HR Management & Compliance, Recruiting

What You Can Learn from the Blue-Collar Gig Economy

The U.S. unemployment rate is at its lowest in years, and there’s a growing demand for blue-collar workers, with many workers turning to gig opportunities—a sector that is booming right now. Rather than freelance work and creative services—like white-collar gig work—blue-collar gig work focuses on labor, manufacturing, warehouse, and delivery jobs and is often collar
As a plumber, a construction worker, or an electrician, you’re likely working on a project-to-project basis, as blue-collar work generally ebbs and flows, which has made HR for this industry difficult.
But with the influx of available jobs, jobseekers are turning to on-demand staffing platforms to find work where and when they need to, and these platforms are altering the interactions between HR and the blue-collar workforce by transforming how we locate, hire, train, and engage with workers.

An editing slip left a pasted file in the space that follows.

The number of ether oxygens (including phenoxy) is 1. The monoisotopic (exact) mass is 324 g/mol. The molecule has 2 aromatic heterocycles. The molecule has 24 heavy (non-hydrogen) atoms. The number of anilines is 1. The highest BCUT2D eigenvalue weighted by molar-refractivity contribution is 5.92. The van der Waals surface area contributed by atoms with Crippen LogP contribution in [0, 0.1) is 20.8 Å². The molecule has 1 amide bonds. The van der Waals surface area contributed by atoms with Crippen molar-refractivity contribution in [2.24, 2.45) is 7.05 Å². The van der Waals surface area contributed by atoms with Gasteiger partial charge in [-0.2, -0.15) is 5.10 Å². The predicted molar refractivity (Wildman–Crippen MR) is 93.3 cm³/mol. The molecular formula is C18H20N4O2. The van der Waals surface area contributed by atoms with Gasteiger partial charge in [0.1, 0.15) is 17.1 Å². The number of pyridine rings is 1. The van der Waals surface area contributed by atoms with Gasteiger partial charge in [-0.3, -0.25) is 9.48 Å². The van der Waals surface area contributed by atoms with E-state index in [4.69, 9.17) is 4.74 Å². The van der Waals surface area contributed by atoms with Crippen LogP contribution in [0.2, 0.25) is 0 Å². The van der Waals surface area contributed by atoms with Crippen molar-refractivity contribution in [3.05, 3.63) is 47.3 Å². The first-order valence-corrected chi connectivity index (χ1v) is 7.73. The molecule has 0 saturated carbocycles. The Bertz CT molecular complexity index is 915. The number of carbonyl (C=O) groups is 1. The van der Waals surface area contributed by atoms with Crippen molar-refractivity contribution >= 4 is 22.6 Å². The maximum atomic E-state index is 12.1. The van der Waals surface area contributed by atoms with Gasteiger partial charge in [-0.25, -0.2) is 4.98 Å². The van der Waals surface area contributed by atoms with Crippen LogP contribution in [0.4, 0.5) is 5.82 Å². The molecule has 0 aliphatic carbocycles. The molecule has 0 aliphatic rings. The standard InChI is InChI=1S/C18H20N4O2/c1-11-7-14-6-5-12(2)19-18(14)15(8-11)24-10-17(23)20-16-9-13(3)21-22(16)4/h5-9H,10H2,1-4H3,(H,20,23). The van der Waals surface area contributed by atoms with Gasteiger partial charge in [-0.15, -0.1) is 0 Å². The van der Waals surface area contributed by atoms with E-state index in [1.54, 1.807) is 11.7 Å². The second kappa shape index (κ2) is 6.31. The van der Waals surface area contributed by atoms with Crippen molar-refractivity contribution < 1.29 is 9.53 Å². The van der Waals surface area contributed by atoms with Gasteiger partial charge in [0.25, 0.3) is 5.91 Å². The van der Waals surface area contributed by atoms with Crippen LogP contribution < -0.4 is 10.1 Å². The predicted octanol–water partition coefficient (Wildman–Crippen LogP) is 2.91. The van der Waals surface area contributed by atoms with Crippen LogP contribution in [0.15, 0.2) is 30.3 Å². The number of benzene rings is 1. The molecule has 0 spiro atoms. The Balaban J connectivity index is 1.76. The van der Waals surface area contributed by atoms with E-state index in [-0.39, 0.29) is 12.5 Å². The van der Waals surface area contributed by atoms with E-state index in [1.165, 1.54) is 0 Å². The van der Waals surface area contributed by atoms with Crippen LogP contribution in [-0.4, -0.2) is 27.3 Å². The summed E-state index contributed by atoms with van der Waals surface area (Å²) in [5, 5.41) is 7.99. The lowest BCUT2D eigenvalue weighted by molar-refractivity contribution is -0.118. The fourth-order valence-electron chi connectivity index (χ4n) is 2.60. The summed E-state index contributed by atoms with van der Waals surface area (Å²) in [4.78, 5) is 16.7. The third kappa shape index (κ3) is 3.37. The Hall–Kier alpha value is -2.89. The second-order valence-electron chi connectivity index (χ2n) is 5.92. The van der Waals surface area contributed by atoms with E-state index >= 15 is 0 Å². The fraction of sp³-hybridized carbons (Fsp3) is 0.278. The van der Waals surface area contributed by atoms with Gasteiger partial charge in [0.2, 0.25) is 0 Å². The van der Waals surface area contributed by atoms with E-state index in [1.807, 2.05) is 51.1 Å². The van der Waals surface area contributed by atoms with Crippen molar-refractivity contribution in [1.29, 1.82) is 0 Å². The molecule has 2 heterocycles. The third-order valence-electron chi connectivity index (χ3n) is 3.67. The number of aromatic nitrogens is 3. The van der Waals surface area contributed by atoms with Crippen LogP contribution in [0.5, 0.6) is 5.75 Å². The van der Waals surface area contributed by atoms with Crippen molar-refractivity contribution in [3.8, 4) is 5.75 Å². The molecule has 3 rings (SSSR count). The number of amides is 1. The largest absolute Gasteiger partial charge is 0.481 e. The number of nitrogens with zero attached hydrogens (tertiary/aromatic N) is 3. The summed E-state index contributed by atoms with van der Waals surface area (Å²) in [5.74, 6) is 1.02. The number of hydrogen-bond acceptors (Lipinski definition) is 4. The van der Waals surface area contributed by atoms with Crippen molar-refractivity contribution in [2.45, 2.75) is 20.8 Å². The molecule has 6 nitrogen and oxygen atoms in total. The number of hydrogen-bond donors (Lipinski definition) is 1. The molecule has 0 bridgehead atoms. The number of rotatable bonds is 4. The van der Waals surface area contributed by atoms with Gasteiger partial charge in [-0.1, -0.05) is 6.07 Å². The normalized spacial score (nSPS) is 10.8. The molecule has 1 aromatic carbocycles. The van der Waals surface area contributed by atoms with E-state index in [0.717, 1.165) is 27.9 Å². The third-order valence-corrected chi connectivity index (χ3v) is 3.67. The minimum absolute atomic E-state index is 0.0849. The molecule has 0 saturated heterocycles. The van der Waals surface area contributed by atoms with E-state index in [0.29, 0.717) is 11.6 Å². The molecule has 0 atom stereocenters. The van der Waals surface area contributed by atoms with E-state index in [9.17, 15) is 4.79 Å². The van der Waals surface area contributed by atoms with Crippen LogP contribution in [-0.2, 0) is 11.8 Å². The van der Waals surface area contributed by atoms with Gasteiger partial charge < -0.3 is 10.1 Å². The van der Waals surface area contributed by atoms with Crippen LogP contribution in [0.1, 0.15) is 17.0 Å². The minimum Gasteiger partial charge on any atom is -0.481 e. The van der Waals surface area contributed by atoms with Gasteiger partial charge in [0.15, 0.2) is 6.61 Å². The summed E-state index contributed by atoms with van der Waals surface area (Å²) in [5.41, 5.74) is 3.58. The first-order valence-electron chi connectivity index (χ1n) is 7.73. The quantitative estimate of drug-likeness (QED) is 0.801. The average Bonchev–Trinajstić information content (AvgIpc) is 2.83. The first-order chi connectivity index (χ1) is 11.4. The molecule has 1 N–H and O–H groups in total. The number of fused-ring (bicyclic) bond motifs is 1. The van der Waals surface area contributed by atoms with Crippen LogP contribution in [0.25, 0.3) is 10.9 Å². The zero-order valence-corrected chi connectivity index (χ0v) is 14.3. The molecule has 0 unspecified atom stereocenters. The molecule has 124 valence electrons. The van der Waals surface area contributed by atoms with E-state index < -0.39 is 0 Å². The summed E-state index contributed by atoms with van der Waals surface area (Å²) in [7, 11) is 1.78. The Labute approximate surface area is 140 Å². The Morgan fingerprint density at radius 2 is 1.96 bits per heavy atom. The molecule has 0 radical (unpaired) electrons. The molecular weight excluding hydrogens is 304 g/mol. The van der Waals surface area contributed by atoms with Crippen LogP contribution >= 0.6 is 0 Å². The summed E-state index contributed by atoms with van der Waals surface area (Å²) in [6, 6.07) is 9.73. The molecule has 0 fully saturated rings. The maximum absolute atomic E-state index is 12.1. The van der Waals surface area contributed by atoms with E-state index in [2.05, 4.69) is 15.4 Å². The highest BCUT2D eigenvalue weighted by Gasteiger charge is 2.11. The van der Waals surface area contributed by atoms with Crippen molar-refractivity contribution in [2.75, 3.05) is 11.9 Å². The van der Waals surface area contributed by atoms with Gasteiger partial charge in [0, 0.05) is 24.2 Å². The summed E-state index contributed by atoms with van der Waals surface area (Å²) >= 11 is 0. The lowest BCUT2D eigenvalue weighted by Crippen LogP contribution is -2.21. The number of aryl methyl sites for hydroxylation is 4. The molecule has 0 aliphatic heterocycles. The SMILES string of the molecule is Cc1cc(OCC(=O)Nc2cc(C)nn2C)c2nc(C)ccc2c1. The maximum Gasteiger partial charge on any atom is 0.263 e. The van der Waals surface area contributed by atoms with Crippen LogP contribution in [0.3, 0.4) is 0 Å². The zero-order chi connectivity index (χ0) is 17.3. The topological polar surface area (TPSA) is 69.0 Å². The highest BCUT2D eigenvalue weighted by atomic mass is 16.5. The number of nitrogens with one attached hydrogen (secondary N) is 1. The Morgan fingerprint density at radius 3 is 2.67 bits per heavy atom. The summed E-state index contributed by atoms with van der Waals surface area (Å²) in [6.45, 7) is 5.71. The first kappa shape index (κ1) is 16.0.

So, traditional HR can learn quite a lot here.

The ‘Experience Necessary’ Hiring Model Isn’t a One-Size-Fits-All Approach

Many young workers today struggle with finding the requisite experience for entry-level jobs, and the growing number of unpaid internships often presents a financial barrier for many entering the workforce who need experience but can’t always find (or, in some cases, afford) it. In this way, the standard hiring practice of résumé reviews, phone screenings, and on-site interviews can often be exclusionary, though it’s been the standard for as long as we can remember.